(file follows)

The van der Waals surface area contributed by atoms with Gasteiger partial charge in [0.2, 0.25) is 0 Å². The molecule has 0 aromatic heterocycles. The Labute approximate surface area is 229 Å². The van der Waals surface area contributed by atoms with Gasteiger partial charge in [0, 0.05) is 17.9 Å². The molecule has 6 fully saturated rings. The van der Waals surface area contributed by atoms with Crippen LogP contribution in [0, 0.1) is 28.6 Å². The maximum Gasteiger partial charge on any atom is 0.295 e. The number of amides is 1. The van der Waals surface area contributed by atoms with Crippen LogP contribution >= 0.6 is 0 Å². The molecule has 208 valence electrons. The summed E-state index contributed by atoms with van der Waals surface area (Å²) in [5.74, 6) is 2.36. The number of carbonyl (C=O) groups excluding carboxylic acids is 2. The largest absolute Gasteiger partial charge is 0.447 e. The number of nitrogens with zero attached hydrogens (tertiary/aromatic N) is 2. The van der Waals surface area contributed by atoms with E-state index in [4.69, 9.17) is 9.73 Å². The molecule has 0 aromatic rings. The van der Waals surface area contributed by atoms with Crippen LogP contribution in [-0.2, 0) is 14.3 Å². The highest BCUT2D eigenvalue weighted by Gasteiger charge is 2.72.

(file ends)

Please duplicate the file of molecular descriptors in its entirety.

The van der Waals surface area contributed by atoms with Gasteiger partial charge in [0.2, 0.25) is 0 Å². The molecule has 0 aromatic heterocycles. The Labute approximate surface area is 229 Å². The van der Waals surface area contributed by atoms with Gasteiger partial charge in [0, 0.05) is 17.9 Å². The molecule has 6 fully saturated rings. The van der Waals surface area contributed by atoms with Crippen LogP contribution in [0, 0.1) is 28.6 Å². The maximum Gasteiger partial charge on any atom is 0.295 e. The number of amides is 1. The van der Waals surface area contributed by atoms with Crippen LogP contribution >= 0.6 is 0 Å². The molecule has 208 valence electrons. The summed E-state index contributed by atoms with van der Waals surface area (Å²) in [5.74, 6) is 2.36. The number of carbonyl (C=O) groups excluding carboxylic acids is 2. The largest absolute Gasteiger partial charge is 0.447 e. The number of nitrogens with zero attached hydrogens (tertiary/aromatic N) is 2. The van der Waals surface area contributed by atoms with E-state index in [4.69, 9.17) is 9.73 Å². The molecule has 0 aromatic rings. The van der Waals surface area contributed by atoms with Crippen LogP contribution in [-0.2, 0) is 14.3 Å². The highest BCUT2D eigenvalue weighted by Gasteiger charge is 2.72.